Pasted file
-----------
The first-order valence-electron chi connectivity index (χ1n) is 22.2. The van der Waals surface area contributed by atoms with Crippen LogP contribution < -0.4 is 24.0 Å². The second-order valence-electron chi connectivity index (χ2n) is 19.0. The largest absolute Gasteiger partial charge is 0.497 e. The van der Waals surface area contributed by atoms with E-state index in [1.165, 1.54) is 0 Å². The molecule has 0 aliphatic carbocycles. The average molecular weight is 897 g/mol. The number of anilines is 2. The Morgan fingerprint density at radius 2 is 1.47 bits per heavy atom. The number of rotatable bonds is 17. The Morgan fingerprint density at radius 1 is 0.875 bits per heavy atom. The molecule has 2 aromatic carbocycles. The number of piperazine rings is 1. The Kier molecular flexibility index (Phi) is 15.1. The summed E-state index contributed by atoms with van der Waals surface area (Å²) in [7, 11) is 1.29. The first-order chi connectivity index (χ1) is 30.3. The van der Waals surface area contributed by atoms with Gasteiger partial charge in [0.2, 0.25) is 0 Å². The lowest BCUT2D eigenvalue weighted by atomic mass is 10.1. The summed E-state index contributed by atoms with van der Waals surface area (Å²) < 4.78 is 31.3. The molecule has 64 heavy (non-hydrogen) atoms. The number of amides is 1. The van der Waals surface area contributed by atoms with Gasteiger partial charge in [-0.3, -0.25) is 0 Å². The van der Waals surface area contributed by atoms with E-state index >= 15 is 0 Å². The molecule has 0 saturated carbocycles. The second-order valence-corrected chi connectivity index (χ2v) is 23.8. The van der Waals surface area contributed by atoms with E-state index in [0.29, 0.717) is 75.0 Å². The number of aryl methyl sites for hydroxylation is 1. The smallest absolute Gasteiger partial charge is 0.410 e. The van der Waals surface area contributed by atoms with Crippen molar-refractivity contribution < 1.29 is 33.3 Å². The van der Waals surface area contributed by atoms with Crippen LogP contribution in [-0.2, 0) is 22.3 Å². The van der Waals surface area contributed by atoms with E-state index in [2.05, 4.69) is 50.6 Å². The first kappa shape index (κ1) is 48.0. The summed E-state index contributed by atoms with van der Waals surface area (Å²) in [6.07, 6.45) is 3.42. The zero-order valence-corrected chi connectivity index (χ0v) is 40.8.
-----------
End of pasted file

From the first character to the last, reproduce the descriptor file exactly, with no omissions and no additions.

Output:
The first-order valence-electron chi connectivity index (χ1n) is 22.2. The van der Waals surface area contributed by atoms with Crippen LogP contribution < -0.4 is 24.0 Å². The second-order valence-electron chi connectivity index (χ2n) is 19.0. The largest absolute Gasteiger partial charge is 0.497 e. The van der Waals surface area contributed by atoms with E-state index in [1.165, 1.54) is 0 Å². The molecule has 0 aliphatic carbocycles. The average molecular weight is 897 g/mol. The number of anilines is 2. The Morgan fingerprint density at radius 2 is 1.47 bits per heavy atom. The number of rotatable bonds is 17. The Morgan fingerprint density at radius 1 is 0.875 bits per heavy atom. The molecule has 2 aromatic carbocycles. The number of piperazine rings is 1. The Kier molecular flexibility index (Phi) is 15.1. The summed E-state index contributed by atoms with van der Waals surface area (Å²) in [7, 11) is 1.29. The first-order chi connectivity index (χ1) is 30.3. The van der Waals surface area contributed by atoms with Gasteiger partial charge in [0.2, 0.25) is 0 Å². The lowest BCUT2D eigenvalue weighted by atomic mass is 10.1. The summed E-state index contributed by atoms with van der Waals surface area (Å²) < 4.78 is 31.3. The molecule has 64 heavy (non-hydrogen) atoms. The number of amides is 1. The van der Waals surface area contributed by atoms with Gasteiger partial charge in [-0.3, -0.25) is 0 Å². The van der Waals surface area contributed by atoms with E-state index >= 15 is 0 Å². The molecule has 0 saturated carbocycles. The second-order valence-corrected chi connectivity index (χ2v) is 23.8. The van der Waals surface area contributed by atoms with E-state index in [0.29, 0.717) is 75.0 Å². The number of aryl methyl sites for hydroxylation is 1. The smallest absolute Gasteiger partial charge is 0.410 e. The van der Waals surface area contributed by atoms with Crippen molar-refractivity contribution < 1.29 is 33.3 Å². The van der Waals surface area contributed by atoms with Crippen LogP contribution in [-0.2, 0) is 22.3 Å². The van der Waals surface area contributed by atoms with E-state index in [2.05, 4.69) is 50.6 Å². The first kappa shape index (κ1) is 48.0. The summed E-state index contributed by atoms with van der Waals surface area (Å²) in [6.07, 6.45) is 3.42. The zero-order valence-corrected chi connectivity index (χ0v) is 40.8.